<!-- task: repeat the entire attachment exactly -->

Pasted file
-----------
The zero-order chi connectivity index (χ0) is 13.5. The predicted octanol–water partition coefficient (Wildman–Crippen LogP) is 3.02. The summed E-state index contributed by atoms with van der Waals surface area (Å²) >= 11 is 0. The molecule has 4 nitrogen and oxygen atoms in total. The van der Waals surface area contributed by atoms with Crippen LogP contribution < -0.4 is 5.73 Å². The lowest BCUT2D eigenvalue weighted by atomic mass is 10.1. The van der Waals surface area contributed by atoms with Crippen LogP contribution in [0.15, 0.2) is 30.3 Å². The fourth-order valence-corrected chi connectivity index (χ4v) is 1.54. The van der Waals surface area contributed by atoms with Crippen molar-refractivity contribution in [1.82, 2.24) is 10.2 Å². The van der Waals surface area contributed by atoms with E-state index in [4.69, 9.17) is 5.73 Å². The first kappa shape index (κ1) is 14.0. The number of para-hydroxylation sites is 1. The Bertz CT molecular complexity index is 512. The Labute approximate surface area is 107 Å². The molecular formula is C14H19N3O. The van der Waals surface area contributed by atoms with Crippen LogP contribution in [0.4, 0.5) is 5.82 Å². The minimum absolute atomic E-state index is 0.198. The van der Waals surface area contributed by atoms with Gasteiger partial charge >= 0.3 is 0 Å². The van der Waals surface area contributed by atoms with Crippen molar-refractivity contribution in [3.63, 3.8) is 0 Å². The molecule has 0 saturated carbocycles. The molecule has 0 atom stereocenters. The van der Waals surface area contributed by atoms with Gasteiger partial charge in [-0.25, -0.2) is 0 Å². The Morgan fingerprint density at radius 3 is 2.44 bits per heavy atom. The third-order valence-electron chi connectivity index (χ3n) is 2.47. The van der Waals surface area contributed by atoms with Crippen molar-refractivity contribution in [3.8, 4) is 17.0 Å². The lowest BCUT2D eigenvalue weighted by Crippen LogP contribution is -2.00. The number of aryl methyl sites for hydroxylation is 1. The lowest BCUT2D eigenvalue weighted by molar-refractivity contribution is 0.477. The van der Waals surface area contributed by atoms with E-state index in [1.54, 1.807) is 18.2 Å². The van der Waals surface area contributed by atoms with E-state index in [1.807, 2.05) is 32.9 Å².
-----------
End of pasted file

The zero-order chi connectivity index (χ0) is 13.5. The predicted octanol–water partition coefficient (Wildman–Crippen LogP) is 3.02. The summed E-state index contributed by atoms with van der Waals surface area (Å²) >= 11 is 0. The molecule has 4 nitrogen and oxygen atoms in total. The van der Waals surface area contributed by atoms with Crippen LogP contribution < -0.4 is 5.73 Å². The lowest BCUT2D eigenvalue weighted by atomic mass is 10.1. The van der Waals surface area contributed by atoms with Crippen LogP contribution in [0.15, 0.2) is 30.3 Å². The fourth-order valence-corrected chi connectivity index (χ4v) is 1.54. The van der Waals surface area contributed by atoms with Crippen molar-refractivity contribution in [1.82, 2.24) is 10.2 Å². The van der Waals surface area contributed by atoms with E-state index in [4.69, 9.17) is 5.73 Å². The first kappa shape index (κ1) is 14.0. The number of para-hydroxylation sites is 1. The Bertz CT molecular complexity index is 512. The Labute approximate surface area is 107 Å². The molecular formula is C14H19N3O. The van der Waals surface area contributed by atoms with Crippen LogP contribution in [0.4, 0.5) is 5.82 Å². The minimum absolute atomic E-state index is 0.198. The van der Waals surface area contributed by atoms with Gasteiger partial charge >= 0.3 is 0 Å². The van der Waals surface area contributed by atoms with Crippen molar-refractivity contribution in [3.63, 3.8) is 0 Å². The molecule has 0 saturated carbocycles. The molecule has 0 atom stereocenters. The van der Waals surface area contributed by atoms with Gasteiger partial charge in [-0.25, -0.2) is 0 Å². The Morgan fingerprint density at radius 3 is 2.44 bits per heavy atom. The third-order valence-electron chi connectivity index (χ3n) is 2.47. The van der Waals surface area contributed by atoms with Crippen molar-refractivity contribution in [3.8, 4) is 17.0 Å². The lowest BCUT2D eigenvalue weighted by Crippen LogP contribution is -2.00. The number of aryl methyl sites for hydroxylation is 1. The lowest BCUT2D eigenvalue weighted by molar-refractivity contribution is 0.477. The van der Waals surface area contributed by atoms with E-state index in [1.54, 1.807) is 18.2 Å². The van der Waals surface area contributed by atoms with E-state index in [1.807, 2.05) is 32.9 Å².